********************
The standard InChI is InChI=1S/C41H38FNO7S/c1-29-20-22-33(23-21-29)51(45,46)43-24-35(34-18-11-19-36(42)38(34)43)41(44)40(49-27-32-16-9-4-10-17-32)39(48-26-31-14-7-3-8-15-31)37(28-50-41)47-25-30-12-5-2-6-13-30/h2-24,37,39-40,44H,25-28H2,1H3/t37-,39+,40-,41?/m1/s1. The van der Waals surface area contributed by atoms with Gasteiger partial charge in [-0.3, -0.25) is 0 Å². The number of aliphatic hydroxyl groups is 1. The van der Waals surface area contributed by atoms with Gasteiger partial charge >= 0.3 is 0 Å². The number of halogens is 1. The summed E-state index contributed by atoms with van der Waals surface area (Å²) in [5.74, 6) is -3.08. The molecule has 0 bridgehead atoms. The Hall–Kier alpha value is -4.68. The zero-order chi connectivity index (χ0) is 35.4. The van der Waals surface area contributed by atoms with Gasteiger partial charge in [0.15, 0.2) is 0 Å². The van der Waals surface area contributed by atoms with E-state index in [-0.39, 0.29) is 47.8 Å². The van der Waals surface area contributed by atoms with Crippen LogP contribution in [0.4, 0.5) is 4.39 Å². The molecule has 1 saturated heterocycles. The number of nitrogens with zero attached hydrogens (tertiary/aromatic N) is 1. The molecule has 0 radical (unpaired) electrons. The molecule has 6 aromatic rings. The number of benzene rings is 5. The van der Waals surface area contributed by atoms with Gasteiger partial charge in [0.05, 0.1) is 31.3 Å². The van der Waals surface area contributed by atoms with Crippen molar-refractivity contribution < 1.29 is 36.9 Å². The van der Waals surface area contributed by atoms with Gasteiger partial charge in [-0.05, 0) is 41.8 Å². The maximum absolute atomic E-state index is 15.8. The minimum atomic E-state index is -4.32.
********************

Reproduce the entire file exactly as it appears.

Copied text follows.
The standard InChI is InChI=1S/C41H38FNO7S/c1-29-20-22-33(23-21-29)51(45,46)43-24-35(34-18-11-19-36(42)38(34)43)41(44)40(49-27-32-16-9-4-10-17-32)39(48-26-31-14-7-3-8-15-31)37(28-50-41)47-25-30-12-5-2-6-13-30/h2-24,37,39-40,44H,25-28H2,1H3/t37-,39+,40-,41?/m1/s1. The van der Waals surface area contributed by atoms with Gasteiger partial charge in [-0.3, -0.25) is 0 Å². The number of aliphatic hydroxyl groups is 1. The van der Waals surface area contributed by atoms with Gasteiger partial charge >= 0.3 is 0 Å². The number of halogens is 1. The summed E-state index contributed by atoms with van der Waals surface area (Å²) in [5.74, 6) is -3.08. The molecule has 0 bridgehead atoms. The Hall–Kier alpha value is -4.68. The zero-order chi connectivity index (χ0) is 35.4. The van der Waals surface area contributed by atoms with Gasteiger partial charge in [0.15, 0.2) is 0 Å². The van der Waals surface area contributed by atoms with E-state index in [-0.39, 0.29) is 47.8 Å². The van der Waals surface area contributed by atoms with Crippen LogP contribution in [0.4, 0.5) is 4.39 Å². The molecule has 1 saturated heterocycles. The number of nitrogens with zero attached hydrogens (tertiary/aromatic N) is 1. The molecule has 0 radical (unpaired) electrons. The molecule has 6 aromatic rings. The number of benzene rings is 5. The van der Waals surface area contributed by atoms with Gasteiger partial charge in [0.05, 0.1) is 31.3 Å². The van der Waals surface area contributed by atoms with Crippen molar-refractivity contribution < 1.29 is 36.9 Å². The van der Waals surface area contributed by atoms with Gasteiger partial charge in [-0.05, 0) is 41.8 Å². The maximum absolute atomic E-state index is 15.8. The minimum atomic E-state index is -4.32.